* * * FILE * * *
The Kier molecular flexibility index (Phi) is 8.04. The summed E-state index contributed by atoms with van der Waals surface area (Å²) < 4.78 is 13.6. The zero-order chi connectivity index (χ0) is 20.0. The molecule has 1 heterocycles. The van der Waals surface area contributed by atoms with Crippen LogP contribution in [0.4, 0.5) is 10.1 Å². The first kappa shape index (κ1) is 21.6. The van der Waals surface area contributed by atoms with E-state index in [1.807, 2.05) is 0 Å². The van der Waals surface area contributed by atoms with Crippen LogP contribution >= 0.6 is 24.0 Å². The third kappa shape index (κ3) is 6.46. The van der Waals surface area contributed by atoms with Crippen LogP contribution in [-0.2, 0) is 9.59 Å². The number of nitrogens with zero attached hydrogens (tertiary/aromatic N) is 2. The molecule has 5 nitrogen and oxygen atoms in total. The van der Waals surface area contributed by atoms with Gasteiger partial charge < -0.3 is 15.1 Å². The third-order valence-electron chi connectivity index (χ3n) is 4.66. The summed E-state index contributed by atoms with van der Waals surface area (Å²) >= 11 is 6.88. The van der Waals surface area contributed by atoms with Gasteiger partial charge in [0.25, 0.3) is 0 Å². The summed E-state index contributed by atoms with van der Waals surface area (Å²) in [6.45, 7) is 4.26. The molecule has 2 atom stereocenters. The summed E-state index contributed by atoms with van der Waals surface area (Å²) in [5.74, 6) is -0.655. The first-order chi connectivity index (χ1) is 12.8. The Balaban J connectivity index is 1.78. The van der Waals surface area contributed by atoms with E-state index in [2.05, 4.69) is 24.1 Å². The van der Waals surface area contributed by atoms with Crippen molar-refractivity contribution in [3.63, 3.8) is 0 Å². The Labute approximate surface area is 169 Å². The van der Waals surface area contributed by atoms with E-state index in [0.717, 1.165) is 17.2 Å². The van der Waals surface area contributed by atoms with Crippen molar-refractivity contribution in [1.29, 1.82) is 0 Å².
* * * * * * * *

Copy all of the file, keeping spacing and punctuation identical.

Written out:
The Kier molecular flexibility index (Phi) is 8.04. The summed E-state index contributed by atoms with van der Waals surface area (Å²) < 4.78 is 13.6. The zero-order chi connectivity index (χ0) is 20.0. The molecule has 1 heterocycles. The van der Waals surface area contributed by atoms with Crippen LogP contribution in [0.4, 0.5) is 10.1 Å². The first kappa shape index (κ1) is 21.6. The van der Waals surface area contributed by atoms with E-state index in [1.807, 2.05) is 0 Å². The van der Waals surface area contributed by atoms with Crippen LogP contribution >= 0.6 is 24.0 Å². The third kappa shape index (κ3) is 6.46. The van der Waals surface area contributed by atoms with Crippen LogP contribution in [-0.2, 0) is 9.59 Å². The number of nitrogens with zero attached hydrogens (tertiary/aromatic N) is 2. The molecule has 5 nitrogen and oxygen atoms in total. The van der Waals surface area contributed by atoms with Gasteiger partial charge < -0.3 is 15.1 Å². The third-order valence-electron chi connectivity index (χ3n) is 4.66. The summed E-state index contributed by atoms with van der Waals surface area (Å²) >= 11 is 6.88. The van der Waals surface area contributed by atoms with Gasteiger partial charge in [0.25, 0.3) is 0 Å². The summed E-state index contributed by atoms with van der Waals surface area (Å²) in [6.45, 7) is 4.26. The molecule has 2 atom stereocenters. The summed E-state index contributed by atoms with van der Waals surface area (Å²) in [5.74, 6) is -0.655. The first-order chi connectivity index (χ1) is 12.8. The Balaban J connectivity index is 1.78. The van der Waals surface area contributed by atoms with E-state index in [2.05, 4.69) is 24.1 Å². The van der Waals surface area contributed by atoms with Crippen molar-refractivity contribution in [3.63, 3.8) is 0 Å². The Labute approximate surface area is 169 Å². The van der Waals surface area contributed by atoms with E-state index in [0.717, 1.165) is 17.2 Å². The van der Waals surface area contributed by atoms with Crippen molar-refractivity contribution in [1.29, 1.82) is 0 Å².